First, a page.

Rss Feed
Tweeter button
Facebook button
Webonews button

Health aides are critical, and could use a lift

Alicia dreams of driving a school bus.

She trained for months and got her license to deliver kids from sidewalks to school and safely back again. No doubt, she’s got the skills. Her dream, however, is stuck in neutral while she waits for the call — not the current one that asks her to fill in for a sick driver, but the one that offers permanent employment.

Between Alicia’s dream and reality, she walks the halls and rooms of a rehabilitation/nursing home south of Youngstown most weekends, 12 hours each shift. She tenderly cares for her elderly and infirmed patients. She changes their diapers, feeds them, lifts them from bed to wheelchair to walker. And she does it all with compassion.

I’ve seen Alicia’s empathetic work firsthand. She comes to my parents’ home several hours a week to help my father care for my mom, who has dementia. Like many older adults, my father wants to keep my mother at home as long as possible. Alicia’s visits help him to do that.

After spending more than a decade as a health care aide, though, Alicia wants a change. Her back aches as the physical demands of the job take a toll. She’s tired of the politics and headaches of health care. So she is looking to make a change. She wants to be behind the wheel of that school bus full-time.

Talking to Alicia, I couldn’t help but wonder what a loss it is when compassionate caregivers like her leave the health care field, especially at a time when we will need them the most. The U.S. Census Bureau estimates the number of Americans over age 65 will have nearly doubled in 30 years as the baby boomer generation ages. That means more people will need help performing basic functions — taking medication, bathing, preparing food, dressing and eating.

The majority of those who care for older adults are direct care workers like Alicia — the home health aides, personal care aides and nursing assistants. These professions are among the fastest-growing occupations in our country, according to the Bureau of Labor Statistics, which estimates that an additional 1.1 million of these workers will be needed by 2024. However, the labor pool of working women who usually fill these jobs cannot keep up with the graying population.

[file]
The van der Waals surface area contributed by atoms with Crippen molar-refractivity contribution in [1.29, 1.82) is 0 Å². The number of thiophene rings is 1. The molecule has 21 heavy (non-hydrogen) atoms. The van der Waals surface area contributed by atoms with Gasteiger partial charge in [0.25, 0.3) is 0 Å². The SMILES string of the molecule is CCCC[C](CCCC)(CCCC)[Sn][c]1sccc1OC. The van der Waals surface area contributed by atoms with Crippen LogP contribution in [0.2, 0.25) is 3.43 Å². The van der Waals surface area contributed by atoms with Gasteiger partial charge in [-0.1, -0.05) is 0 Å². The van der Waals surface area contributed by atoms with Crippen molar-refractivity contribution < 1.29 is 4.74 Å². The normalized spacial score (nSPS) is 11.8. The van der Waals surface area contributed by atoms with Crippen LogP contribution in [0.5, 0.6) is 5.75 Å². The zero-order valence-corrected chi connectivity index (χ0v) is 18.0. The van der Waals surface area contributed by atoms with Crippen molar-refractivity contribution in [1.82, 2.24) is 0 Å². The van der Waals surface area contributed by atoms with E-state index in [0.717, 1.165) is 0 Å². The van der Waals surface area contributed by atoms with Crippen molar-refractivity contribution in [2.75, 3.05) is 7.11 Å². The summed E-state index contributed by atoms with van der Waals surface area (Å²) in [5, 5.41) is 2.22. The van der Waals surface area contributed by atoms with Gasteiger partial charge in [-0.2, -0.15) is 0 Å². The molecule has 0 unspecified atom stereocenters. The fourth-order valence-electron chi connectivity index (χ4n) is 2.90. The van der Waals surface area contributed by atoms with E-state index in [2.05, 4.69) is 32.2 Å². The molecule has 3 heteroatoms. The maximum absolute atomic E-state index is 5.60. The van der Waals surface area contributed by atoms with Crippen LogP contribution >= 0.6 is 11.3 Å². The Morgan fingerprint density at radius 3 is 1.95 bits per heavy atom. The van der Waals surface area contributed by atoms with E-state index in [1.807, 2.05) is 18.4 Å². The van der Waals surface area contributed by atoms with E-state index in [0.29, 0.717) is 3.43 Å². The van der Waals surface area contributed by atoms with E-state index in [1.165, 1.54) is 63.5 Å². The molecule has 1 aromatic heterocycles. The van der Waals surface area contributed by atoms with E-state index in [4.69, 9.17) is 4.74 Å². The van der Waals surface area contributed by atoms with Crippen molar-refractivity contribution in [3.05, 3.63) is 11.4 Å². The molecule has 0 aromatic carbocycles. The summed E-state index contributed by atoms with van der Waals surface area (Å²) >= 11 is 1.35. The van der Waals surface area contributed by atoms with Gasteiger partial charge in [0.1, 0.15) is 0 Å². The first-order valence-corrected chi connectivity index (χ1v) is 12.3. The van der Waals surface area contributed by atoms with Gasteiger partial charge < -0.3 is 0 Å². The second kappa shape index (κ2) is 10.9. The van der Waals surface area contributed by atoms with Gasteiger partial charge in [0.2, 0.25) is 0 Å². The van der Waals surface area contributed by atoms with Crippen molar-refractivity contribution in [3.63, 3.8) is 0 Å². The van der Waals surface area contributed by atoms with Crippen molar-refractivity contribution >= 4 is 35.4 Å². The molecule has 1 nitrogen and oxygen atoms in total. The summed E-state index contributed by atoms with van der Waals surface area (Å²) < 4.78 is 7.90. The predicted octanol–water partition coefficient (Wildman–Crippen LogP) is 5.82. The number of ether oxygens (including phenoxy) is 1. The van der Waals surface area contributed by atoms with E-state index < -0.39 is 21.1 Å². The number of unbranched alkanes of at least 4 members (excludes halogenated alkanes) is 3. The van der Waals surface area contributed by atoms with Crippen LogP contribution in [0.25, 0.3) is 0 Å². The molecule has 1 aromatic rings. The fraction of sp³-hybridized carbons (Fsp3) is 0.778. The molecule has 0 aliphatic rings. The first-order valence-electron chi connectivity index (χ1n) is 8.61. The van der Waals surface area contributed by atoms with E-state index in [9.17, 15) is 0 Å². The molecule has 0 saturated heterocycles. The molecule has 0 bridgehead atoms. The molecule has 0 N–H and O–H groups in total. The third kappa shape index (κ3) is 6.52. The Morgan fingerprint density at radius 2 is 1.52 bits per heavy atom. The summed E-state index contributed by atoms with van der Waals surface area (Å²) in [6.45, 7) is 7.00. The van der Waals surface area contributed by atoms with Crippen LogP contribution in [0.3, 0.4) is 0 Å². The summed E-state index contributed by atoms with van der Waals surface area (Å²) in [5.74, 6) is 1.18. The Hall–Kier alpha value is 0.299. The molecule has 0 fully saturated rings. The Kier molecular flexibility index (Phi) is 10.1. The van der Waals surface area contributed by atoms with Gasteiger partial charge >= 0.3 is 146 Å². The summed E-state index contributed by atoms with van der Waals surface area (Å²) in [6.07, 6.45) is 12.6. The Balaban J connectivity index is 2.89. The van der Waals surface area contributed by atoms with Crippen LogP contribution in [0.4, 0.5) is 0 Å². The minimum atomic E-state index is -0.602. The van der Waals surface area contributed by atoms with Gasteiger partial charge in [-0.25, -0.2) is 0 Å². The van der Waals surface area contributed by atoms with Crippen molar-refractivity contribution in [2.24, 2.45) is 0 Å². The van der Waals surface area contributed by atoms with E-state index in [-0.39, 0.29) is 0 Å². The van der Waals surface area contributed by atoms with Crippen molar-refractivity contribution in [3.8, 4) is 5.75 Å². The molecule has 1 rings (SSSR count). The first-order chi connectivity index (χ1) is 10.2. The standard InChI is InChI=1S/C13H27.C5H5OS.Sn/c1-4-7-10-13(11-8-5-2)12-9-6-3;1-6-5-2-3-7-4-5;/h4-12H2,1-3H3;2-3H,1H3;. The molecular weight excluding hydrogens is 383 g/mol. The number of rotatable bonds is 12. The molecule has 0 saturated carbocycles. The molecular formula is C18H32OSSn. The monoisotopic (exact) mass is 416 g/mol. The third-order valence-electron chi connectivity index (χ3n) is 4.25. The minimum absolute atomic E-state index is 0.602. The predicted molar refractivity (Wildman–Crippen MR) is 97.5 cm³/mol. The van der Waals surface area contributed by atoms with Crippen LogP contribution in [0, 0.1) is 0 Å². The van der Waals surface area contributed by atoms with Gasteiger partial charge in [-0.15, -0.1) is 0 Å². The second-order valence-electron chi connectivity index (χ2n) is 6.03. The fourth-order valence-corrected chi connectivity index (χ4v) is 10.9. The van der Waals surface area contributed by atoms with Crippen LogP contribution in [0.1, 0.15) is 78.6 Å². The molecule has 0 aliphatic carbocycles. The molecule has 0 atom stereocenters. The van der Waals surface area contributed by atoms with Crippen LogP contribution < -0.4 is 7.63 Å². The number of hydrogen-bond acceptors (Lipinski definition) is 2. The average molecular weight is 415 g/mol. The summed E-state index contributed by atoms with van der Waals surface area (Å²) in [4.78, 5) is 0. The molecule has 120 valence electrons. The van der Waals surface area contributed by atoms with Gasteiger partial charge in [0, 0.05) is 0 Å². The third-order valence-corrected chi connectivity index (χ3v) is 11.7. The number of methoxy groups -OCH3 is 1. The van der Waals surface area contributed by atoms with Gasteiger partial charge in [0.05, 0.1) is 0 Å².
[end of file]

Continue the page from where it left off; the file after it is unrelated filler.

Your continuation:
Nursing homes, assisted living facilities and home care providers have been dealing with the workforce shortage for several years now, knowing the situation is only going to get worse.

One of the problems could be that many are paid as if they’re sweeping floors instead of taking care of our precious loved ones. Many, ironically, lack their own health care benefits. Feeding a retirement fund is a stretch when feeding a family is an immediate need.

The median pay, according to the U.S. Bureau of Labor Statistics, is $10.87 an hour. That’s $22,600 before taxes. That’s barely above poverty level for a two-person household.

My siblings and I showed our thanks to Alicia when my father’s own medical issues prevented him from taking care of my mom. But a short-term cash infusion probably won’t be enough to keep her. Like many families, we’re tag-teaming to assure both get good care. After their lifetime of caring for us, it is the least we can do.

But that doesn’t change the fact that we are going to need all the Alicias we can get as all of our parents, and as we, continue to age.

Some rethinking of priorities may be in order. We can start with a raise.

Article source:

Speak Your Mind